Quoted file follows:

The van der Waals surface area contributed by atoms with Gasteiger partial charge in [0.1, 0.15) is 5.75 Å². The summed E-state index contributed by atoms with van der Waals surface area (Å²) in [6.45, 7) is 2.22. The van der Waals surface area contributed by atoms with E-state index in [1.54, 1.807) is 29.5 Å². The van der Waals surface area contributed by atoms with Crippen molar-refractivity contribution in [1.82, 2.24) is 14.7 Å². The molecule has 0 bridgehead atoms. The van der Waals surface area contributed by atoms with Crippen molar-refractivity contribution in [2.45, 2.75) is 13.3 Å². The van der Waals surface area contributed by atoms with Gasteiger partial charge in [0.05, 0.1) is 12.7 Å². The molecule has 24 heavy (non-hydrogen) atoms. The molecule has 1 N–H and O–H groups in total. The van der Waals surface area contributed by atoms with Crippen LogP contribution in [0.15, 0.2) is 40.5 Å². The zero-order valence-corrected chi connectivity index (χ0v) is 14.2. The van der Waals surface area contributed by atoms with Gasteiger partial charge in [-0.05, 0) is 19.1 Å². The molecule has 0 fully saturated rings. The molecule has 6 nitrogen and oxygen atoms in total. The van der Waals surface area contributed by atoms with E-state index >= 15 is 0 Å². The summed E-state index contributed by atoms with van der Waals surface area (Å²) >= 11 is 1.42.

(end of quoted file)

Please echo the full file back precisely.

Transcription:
The van der Waals surface area contributed by atoms with Gasteiger partial charge in [0.1, 0.15) is 5.75 Å². The summed E-state index contributed by atoms with van der Waals surface area (Å²) in [6.45, 7) is 2.22. The van der Waals surface area contributed by atoms with E-state index in [1.54, 1.807) is 29.5 Å². The van der Waals surface area contributed by atoms with Crippen molar-refractivity contribution in [1.82, 2.24) is 14.7 Å². The molecule has 0 bridgehead atoms. The van der Waals surface area contributed by atoms with Crippen molar-refractivity contribution in [2.45, 2.75) is 13.3 Å². The van der Waals surface area contributed by atoms with Gasteiger partial charge in [0.05, 0.1) is 12.7 Å². The molecule has 24 heavy (non-hydrogen) atoms. The molecule has 1 N–H and O–H groups in total. The van der Waals surface area contributed by atoms with Crippen LogP contribution in [0.15, 0.2) is 40.5 Å². The zero-order valence-corrected chi connectivity index (χ0v) is 14.2. The van der Waals surface area contributed by atoms with Gasteiger partial charge in [-0.05, 0) is 19.1 Å². The molecule has 0 fully saturated rings. The molecule has 6 nitrogen and oxygen atoms in total. The van der Waals surface area contributed by atoms with E-state index >= 15 is 0 Å². The summed E-state index contributed by atoms with van der Waals surface area (Å²) >= 11 is 1.42.